Chada Katavi is the place for the wildlife connoisseur, and the traveler who thinks the African bush can offer up no more surprises. Happily indulged, watching the elephants head out to water as dusk falls, you feel like one of the last great pioneers; binoculars in your hand, Africa filling your head. Chada Katavi sits on the edge of the wide Chada Plain, under a canopy of acacia and tamarind trees. It is a magnet for game, with the best game-viewing seen often from your tent veranda.

Katavi is as dramatic as anywhere you’ll ever see, and this is what they try to reflect. Life as an adventure, the world as a living, breathing thing: Man as a detail.

Katavi National Park remains one of the greatest wildlife experiences of Africa. Miles from anywhere, it has an almost mythical status and, it’s thought, a greater density of mammals than any other Tanzanian reserve. Rivers groan with hippopotamus and crocodiles, and massed on the plains are the last great herds of buffalo in East Africa, up to 1000 head.

Katavi belongs to the beasts of Africa, it always has. As if they were created here, and the primeval soup still runs through its veins. Almost everywhere you look there’s something grazing, bellowing, fighting, mating, hunting. Days on the hoof in Katavi can be wild beyond belief.

Chada Katavi has been Man’s retreat for a decade; hidden on a shady spit of acacias and tamarinds on the edge of the Chada plain. The ropes were hammered in ten years ago – the only camp in a million wild acres – it has evolved into a rather civilized campaign HQ.

Hidden in the trees that flank it are just six guest tents with fine wooden furniture, woven rugs and beds spread with crisp white Egyptian cotton. The tents are large, romantic and airy and the bathrooms bush deluxe. The six traditional East African safari tents follow the line of the edge of the plain. The tents are wide and spacious, with large shade net windows to let in light and air. The private bathroom tents are set just behind, and have traditional bucket showers and long drop toilets. Hot and cold water is available on request.

At dinnertime, the mess is nothing short of splendid, silverware gleaming and glasses shining in the lamplight.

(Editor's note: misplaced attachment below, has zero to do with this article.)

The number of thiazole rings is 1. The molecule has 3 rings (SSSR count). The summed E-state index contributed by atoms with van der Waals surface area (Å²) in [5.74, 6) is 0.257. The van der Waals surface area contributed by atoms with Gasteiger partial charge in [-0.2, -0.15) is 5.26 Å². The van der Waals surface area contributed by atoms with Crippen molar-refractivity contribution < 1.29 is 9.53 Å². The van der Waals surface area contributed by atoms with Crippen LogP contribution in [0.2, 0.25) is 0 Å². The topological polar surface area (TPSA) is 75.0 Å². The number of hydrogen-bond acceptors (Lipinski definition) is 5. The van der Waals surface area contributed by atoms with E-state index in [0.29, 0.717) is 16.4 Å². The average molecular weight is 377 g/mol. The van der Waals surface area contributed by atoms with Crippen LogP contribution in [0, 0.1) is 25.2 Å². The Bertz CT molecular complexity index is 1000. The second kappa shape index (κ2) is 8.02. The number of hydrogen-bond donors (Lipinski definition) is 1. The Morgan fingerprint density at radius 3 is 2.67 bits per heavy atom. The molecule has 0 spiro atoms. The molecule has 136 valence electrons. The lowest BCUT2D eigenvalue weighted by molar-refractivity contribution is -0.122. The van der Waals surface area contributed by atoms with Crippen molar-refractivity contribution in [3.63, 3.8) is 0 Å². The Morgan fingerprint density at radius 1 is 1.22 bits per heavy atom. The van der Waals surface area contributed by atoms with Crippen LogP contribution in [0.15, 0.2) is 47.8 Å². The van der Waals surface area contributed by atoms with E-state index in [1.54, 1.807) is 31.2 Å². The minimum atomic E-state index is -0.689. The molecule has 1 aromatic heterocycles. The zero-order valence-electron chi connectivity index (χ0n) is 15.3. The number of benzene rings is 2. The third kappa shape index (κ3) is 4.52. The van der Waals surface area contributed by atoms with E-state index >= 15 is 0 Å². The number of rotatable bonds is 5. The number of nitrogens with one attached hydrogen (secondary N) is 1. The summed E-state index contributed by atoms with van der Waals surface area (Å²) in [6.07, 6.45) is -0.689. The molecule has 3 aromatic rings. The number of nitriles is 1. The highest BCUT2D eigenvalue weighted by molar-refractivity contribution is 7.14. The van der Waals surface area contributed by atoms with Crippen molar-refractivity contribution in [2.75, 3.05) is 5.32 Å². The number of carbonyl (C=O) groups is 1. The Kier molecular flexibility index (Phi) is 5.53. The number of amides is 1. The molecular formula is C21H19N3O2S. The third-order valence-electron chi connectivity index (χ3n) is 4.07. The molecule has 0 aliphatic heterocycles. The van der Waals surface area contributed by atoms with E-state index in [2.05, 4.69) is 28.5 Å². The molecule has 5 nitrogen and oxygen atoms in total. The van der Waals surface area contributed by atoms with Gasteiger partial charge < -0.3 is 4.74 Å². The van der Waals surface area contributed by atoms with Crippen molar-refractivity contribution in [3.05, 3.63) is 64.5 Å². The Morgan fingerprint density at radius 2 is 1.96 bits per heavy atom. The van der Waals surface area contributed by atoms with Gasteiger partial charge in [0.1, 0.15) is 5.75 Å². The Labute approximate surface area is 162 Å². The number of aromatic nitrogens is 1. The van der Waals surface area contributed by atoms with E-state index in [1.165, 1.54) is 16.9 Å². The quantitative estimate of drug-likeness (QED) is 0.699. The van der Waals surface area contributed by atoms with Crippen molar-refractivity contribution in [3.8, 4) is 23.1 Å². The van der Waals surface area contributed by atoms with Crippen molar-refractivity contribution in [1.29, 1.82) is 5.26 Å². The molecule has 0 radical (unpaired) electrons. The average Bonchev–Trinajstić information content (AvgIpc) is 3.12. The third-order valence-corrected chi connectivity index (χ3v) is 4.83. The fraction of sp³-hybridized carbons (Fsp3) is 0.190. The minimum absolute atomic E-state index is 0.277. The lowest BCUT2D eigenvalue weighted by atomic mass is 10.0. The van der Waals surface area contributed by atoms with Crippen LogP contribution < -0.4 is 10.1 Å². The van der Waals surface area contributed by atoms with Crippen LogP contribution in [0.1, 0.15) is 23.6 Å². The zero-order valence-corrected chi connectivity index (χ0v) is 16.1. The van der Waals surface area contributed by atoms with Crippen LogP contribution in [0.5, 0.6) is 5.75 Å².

Days on the hoof in Katavi can be wild beyond belief, and Chada Katavi is the perfect place to return to after a day of safari adventure. Steaming hot showers await, and the thoroughly good white wine on your porch table is perfectly chilled.

Chada Katavi is situated in the core of Katavi National Park, in western Tanzania. It is said to be one of the wildest places on earth. Filling the floor of the Rukwa Valley – a minor fault of the western rift – Katavi National Park spans over a million acres, and due to its remoteness is one of the least visited parks in Tanzania. Across these plains run the last great herds of buffalo in east Africa.

From December to February, Katavi is green and lush after the short rains, with great elephant and plains game sightings. It’s a fantastic time for birding, and everywhere you look the plains are covered in wildflowers.

In May and June, it’s still green and lush after the long rains, and this is a wonderful time of year to visit.

From July to October, the weather is getting hotter as the plains dry out. The rivers and pools are drying up which concentrates the game in specific areas making for amazing sightings of animals, particularly the crocs and hippos who congregate in their masses in the pools.

Daily game drives in 4WD vehicles, fly camping under the stars, outstanding birding, and walking safaris.

There are few humans present in this wildlife paradise. You can drive for miles, follow any game anywhere you want for as long as you like, and go as far as the eye can see. Or stay absolutely still watching the procession of animals as they wander across the flood plains in front of the camp.

You can spend nights out in lightweight fly camps – bedrolls unrolled under mosquito nets below borassus palms. Fabulous bush cuisine is served in your remote hide-away, and the bucket shower – with piping hot water – leaves you feeling fresh and ready for dinner under the stars.

Walking safaris take you even deeper into Katavi´s untamed world. Rare roan and sable antelope, normally skittish and shy, graze openly on these plains. On foot, experience another side of Africa, that which would often take flight at the sound of an approaching vehicle. The game is unbelievable with sightings of elephant, lion, leopard, cheetah, crocodiles and hippo amongst many others.

And then at the end of a day of adventure and discovery, you return to the creature comforts and welcoming fireside of Chada Katavi.

How to Get There – Access is only by aircraft using their shared charter flights, which operate on Mondays and Thursdays only (from Arusha), or by private charter. The nearest airstrip is Ikuu, a 20 minute drive from Chada Katavi.

Child Policy – They accept children of 8 and over at Chada Katavi. Please note however, there is a restriction of 12 and over for any walking or fly camping activities.

Gratuities – Most people will leave around $10 per person per day, which then gets split amongst the general staff, with the guides being tipped separately. Obviously tipping is not taken for granted, but if you’ve had a fantastic safari and would like to leave something for the guys, then great. The Lodge asks however, that any tips should be left in cash.